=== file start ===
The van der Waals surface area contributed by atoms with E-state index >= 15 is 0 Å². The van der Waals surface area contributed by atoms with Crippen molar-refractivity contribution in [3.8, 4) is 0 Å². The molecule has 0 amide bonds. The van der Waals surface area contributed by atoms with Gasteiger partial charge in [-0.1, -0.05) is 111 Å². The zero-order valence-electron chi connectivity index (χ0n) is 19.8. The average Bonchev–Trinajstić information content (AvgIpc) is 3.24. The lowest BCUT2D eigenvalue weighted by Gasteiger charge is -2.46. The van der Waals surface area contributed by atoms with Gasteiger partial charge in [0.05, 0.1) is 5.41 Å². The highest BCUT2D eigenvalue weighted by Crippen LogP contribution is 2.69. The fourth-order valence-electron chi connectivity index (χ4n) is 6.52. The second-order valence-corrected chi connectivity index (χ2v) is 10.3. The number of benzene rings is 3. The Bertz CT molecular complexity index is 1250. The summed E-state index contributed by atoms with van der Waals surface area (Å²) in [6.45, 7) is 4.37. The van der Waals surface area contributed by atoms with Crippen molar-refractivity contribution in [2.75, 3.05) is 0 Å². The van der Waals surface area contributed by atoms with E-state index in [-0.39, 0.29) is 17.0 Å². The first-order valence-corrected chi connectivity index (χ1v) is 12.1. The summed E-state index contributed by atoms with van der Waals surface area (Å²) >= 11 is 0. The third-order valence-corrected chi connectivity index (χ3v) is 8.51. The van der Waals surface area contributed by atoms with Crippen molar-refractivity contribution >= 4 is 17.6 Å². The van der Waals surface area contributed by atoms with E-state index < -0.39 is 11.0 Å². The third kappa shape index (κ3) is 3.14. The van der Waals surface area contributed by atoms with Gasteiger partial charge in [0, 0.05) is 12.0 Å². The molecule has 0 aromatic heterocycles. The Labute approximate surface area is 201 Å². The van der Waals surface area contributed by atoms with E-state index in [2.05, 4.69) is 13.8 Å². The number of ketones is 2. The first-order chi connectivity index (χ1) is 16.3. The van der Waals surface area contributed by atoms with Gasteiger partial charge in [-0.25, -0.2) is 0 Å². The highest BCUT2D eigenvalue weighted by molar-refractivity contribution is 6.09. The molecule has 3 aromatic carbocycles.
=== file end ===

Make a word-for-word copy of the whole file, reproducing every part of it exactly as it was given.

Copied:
The van der Waals surface area contributed by atoms with E-state index >= 15 is 0 Å². The van der Waals surface area contributed by atoms with Crippen molar-refractivity contribution in [3.8, 4) is 0 Å². The molecule has 0 amide bonds. The van der Waals surface area contributed by atoms with Gasteiger partial charge in [-0.1, -0.05) is 111 Å². The zero-order valence-electron chi connectivity index (χ0n) is 19.8. The average Bonchev–Trinajstić information content (AvgIpc) is 3.24. The lowest BCUT2D eigenvalue weighted by Gasteiger charge is -2.46. The van der Waals surface area contributed by atoms with Gasteiger partial charge in [0.05, 0.1) is 5.41 Å². The highest BCUT2D eigenvalue weighted by Crippen LogP contribution is 2.69. The fourth-order valence-electron chi connectivity index (χ4n) is 6.52. The second-order valence-corrected chi connectivity index (χ2v) is 10.3. The number of benzene rings is 3. The Bertz CT molecular complexity index is 1250. The summed E-state index contributed by atoms with van der Waals surface area (Å²) in [6.45, 7) is 4.37. The van der Waals surface area contributed by atoms with Crippen molar-refractivity contribution in [2.75, 3.05) is 0 Å². The van der Waals surface area contributed by atoms with E-state index in [-0.39, 0.29) is 17.0 Å². The first-order valence-corrected chi connectivity index (χ1v) is 12.1. The summed E-state index contributed by atoms with van der Waals surface area (Å²) >= 11 is 0. The third-order valence-corrected chi connectivity index (χ3v) is 8.51. The van der Waals surface area contributed by atoms with Crippen molar-refractivity contribution >= 4 is 17.6 Å². The van der Waals surface area contributed by atoms with E-state index < -0.39 is 11.0 Å². The third kappa shape index (κ3) is 3.14. The van der Waals surface area contributed by atoms with Gasteiger partial charge in [0, 0.05) is 12.0 Å². The molecule has 0 aromatic heterocycles. The Labute approximate surface area is 201 Å². The van der Waals surface area contributed by atoms with E-state index in [2.05, 4.69) is 13.8 Å². The number of ketones is 2. The first-order chi connectivity index (χ1) is 16.3. The van der Waals surface area contributed by atoms with Gasteiger partial charge in [-0.25, -0.2) is 0 Å². The highest BCUT2D eigenvalue weighted by molar-refractivity contribution is 6.09. The molecule has 3 aromatic carbocycles.